COLUMN: Agar – Top 10 ways to improve Canada

- July 3rd, 2012

Making Canada even better

by Jerry Agar

Canada Day was as good a day as any to think about how to make a great nation better.

So I thought about it. And who doesn’t love a debatable top 10 list?

1. Health care reform. We score badly against European nations, wait times are still too high and people needing out-of-country intervention are told OHIP won’t pay. (Need I mention eHealth and Ornge?)

2. Soft on crime. Murderers given lengthy sentences are let out early. Many are never given close to the maximum and the focus seems to be on rehabilitation rather than keeping the worst of the worst away from the innocent. If you don’t believe me, just look up Michele Mandel’s recent columns in the Sun.

3. Veto vote to mayors. It is the only elected position in Canada voted on by the entire affected electorate. The ability to veto votes by council that were passed with less than a super-majority would stop things like the knee-jerk outlawing of plastic bags and force council to work more as a unit for the public good.

4. Religious bigotry. Telling people of faith that their views are unwelcome in government, while the views of those with no religion are welcome, is no way to run a caring country, especially one purporting to value freedom of religion.

5. Human rights commissions. There is no right not to be offended and Canada acting as if there is, represents an assault on an actual right; free speech. Free speech is not, as one commission investigator said, “an American concept.” It is in the Charter. Look it up.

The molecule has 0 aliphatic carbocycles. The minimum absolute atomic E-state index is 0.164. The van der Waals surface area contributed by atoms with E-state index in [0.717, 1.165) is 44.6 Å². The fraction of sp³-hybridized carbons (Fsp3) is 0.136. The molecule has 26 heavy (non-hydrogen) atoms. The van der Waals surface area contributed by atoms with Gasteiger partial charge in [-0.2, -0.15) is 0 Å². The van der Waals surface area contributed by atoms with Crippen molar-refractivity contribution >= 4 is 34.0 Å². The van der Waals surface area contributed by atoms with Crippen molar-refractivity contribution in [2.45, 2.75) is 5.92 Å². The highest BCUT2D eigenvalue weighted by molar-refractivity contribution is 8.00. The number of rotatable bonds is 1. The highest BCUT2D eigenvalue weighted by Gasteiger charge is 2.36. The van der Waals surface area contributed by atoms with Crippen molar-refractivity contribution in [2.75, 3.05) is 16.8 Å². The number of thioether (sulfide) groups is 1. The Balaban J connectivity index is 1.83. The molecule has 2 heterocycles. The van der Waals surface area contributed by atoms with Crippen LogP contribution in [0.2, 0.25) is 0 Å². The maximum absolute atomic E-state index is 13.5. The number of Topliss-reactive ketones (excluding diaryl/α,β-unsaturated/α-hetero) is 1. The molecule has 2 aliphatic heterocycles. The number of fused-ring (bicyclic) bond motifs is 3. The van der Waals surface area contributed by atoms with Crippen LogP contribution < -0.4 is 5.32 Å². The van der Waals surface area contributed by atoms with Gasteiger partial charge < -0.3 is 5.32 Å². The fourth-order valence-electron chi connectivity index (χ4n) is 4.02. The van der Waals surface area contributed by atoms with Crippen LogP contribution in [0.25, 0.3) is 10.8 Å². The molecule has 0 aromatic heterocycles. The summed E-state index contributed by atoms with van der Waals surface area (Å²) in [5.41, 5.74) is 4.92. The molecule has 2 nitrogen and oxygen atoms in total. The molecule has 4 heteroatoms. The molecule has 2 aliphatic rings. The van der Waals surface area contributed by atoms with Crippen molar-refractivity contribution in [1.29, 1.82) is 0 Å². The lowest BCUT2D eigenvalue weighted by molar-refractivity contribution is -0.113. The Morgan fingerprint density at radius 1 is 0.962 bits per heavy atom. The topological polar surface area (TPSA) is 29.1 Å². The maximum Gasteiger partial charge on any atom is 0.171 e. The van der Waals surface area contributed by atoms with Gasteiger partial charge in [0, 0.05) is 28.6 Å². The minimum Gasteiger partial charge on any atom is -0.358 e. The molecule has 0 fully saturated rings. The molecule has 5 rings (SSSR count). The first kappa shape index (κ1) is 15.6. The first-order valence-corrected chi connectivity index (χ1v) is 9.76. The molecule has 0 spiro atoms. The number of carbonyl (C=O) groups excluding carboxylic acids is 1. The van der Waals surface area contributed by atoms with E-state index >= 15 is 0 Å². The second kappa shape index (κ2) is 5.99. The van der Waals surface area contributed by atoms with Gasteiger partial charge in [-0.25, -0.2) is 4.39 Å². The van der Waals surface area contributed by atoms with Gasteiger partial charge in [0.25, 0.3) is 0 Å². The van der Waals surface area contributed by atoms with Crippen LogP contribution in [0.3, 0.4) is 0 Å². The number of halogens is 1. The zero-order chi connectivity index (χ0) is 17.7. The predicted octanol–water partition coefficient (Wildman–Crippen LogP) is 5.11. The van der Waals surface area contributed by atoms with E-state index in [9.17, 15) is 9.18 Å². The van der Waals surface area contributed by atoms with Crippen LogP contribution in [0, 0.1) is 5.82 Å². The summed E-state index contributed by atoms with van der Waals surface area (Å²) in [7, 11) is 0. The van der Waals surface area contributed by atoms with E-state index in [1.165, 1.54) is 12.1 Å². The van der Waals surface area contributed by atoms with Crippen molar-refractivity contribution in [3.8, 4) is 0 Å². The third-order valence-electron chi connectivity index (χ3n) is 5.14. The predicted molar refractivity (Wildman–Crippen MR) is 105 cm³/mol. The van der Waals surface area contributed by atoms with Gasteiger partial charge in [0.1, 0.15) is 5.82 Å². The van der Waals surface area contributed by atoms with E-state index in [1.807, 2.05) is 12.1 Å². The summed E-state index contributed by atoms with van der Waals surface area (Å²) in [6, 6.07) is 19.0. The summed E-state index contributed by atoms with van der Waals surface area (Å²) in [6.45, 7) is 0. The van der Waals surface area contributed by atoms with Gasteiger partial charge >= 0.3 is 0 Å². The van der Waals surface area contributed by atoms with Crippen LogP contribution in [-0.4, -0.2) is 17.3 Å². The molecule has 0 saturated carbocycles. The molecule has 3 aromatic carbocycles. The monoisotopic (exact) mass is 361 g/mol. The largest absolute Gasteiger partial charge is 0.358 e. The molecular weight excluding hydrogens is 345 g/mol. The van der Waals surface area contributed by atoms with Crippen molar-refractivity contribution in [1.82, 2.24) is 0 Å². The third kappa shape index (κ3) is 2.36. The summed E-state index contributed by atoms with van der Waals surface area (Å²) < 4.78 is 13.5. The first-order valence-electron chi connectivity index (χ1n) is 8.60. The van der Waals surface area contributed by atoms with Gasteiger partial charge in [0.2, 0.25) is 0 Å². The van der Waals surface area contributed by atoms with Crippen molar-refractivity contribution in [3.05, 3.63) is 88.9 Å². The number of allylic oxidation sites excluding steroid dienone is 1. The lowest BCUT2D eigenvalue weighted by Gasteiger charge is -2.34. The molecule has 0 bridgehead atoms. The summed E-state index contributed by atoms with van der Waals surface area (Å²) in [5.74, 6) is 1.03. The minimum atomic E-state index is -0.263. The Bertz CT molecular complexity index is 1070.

6. Addiction to green. With Premier Dalton McGuinty’s billion-dollar gifts to favoured businesses in the green sector costing Ontarians dearly and Toronto Council’s war on the plastic bag, junk science prevails.

7. Unions. Hey, OFL leader Sid Ryan, been to Wisconsin lately? Once the union lost its ability to force membership, the largest single Wisconsin public union lost more than half its members and the local American Federation of Teachers lost a third. Higher than market wages, sweetheart pensions, bloated bureaucracies and ugly strikes have gotten old, and the Canadian public is ready for a whole new contract with organized labour.

8. Government monopolies. Monopolies are illegal in the private sector for a reason. They are injurious to the public good. So why do we insist on letting government run monopolies for two of the most important areas of life; education and health care? Arguments that government “cares” more and it is cheaper without the profit motive never withstand scrutiny. And by the way, you are getting ripped off at the LCBO as well.

9. School choice. Fund it publicly and have the money follow the child. Except for elite private schools, private is on average cheaper and does as well or better. Choice is respectful and fair. Do we want to be that kind of nation, or is dictatorial, central planning really the Canadian way? (See #7; Even union people like choice.)

10. Economics in school. So people know when they are being lied to. For example, being told arts funding multiplies into magic money, a lie told by reporting the benefit side of the ledger while ignoring the cost side. (Critics of this point studied art, not economics.)

— Agar is the 9 a.m. to noon host on Newstalk 1010

Categories: Contributor Columns

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5 comments

  1. Ben Dover says:

    #9 School Choice. Your solution discriminates against people who do not have children.

  2. Del Belaire says:

    Ben, did you not go to school?